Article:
One of the things about transitioning from traditional web development to developing in the cloud is that you tend to need to “unlearn” as much stuff as you need to learn. One of those first things I had to unlearn was the work required to talk between the database tier and the application server tier. Most applications these days are very data-intensive, yet there’s this thick line that gets drawn between the database and the rest of the application. The database is modeled around tables and columns whereas the application logic is modeled around objects and properties. Results from the database are a collection of flat rows, but results from application logic are objects held together by sequential and hierarchical references to each other. Modifying an application object’s data is done by setting a property, whereas modifying a database row involves creating and issuing a text-based command (i.e. UPDATE statement) sent to the database. And so an entire category of techniques and technologies was born to solve the translation problem between the database tier and the application tier. Writing these mapping layers is neither fun nor particularly value-added. Many progressive developers are now using automatic code-generation to spit out thousands of lines of code, but almost always need to get in there and mess with what’s been generated. Not to mention writing a bunch of boring code to efficiently handle database connections.

Now let’s talk about how handles this. Internal to the architecture is a database and application server that is subject to all the same issues. However, specific extensions have been made to the application server to handle much of this low-level logic and present you, the developer, with a higher-level, richer way to interact with the database. I want to highlight a few key features around this:

Database Connections
You don’t need to (and in fact, you aren’t able to) create a connection to the database server. Instead when you want to issue a query, the application server will handle the connection internally on your behalf. No connection objects, no server names, usernames and passwords, no worrying about disconnecting.

Object/Relational Mapping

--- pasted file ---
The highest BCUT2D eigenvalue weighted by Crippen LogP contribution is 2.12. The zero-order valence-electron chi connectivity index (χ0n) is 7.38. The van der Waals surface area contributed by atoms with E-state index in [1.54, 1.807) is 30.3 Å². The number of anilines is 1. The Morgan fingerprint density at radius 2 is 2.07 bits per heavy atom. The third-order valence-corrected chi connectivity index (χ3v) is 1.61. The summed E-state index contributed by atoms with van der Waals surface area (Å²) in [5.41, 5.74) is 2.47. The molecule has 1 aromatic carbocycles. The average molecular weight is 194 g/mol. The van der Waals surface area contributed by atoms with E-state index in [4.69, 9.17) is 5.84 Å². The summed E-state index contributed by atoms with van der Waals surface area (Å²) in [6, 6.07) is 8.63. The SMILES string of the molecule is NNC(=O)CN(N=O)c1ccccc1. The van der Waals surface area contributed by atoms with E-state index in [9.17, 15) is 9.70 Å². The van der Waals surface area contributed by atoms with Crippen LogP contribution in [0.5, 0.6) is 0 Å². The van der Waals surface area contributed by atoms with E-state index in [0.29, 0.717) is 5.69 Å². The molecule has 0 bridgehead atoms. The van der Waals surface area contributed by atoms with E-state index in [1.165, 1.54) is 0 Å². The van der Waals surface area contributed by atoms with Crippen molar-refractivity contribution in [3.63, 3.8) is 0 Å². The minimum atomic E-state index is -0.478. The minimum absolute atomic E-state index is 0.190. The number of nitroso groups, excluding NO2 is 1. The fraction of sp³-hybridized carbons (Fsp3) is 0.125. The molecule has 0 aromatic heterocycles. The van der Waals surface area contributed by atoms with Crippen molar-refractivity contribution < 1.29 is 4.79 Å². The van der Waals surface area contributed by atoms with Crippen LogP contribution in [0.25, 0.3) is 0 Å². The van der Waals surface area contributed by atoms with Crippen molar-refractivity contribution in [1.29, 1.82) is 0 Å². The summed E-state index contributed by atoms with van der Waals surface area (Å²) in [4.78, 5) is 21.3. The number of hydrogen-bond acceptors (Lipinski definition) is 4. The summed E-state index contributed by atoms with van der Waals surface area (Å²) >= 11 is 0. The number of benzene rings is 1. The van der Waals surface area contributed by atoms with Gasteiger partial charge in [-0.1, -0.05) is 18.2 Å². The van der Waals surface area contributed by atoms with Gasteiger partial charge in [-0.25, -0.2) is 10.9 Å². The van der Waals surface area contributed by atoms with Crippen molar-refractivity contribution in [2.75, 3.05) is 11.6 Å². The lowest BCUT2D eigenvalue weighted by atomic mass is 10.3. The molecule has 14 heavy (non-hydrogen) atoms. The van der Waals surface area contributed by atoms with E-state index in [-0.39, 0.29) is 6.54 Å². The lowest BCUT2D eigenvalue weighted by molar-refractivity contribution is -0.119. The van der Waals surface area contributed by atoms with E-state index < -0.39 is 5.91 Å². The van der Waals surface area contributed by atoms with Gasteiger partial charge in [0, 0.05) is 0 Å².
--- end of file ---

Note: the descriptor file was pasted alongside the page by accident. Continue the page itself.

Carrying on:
When you execute a query to the Customer table, you don’t get back a “recordset”, you get back a strongly-typed Customer object. Even field types are preserved: if that table has a CreatedDate column defined with a date data type, then your Customer object will have a property called CreatedDate with a date data type. The ability to just run a query and get back an array of application objects is a huge jump in productivity.

Inserts, Updates, and Deletes
While you do use a SQL-like expression (SOQL) to retrieve data from the database, you do not (and actually are not able to) run INSERT, UPDATE, and DELETE SQL statements. Instead, the Apex language has been extended to natively support database operations. To insert a record, you simply create an instance of your strongly-typed object, set it’s properties and say “insert myObject;”. No more concatenating brittle strings to form an INSERT SQL statement. Not only does this save you so much time, it greatly improves the readability of your code.

These items above are just a few of the relevant features, I’d
encourage you to explore more on your own. Check out the Database
section of Jon’s Introduction to Apex article
to see some code examples of this stuff in action.

At the end of the day, unless you feel that you have some true intellectual property in the way you connect to, map to, and integrate with your database today, why would you want to write all this infrastructure yourself? enables you get right to the core business logic of your application.

Happy "unlearning".

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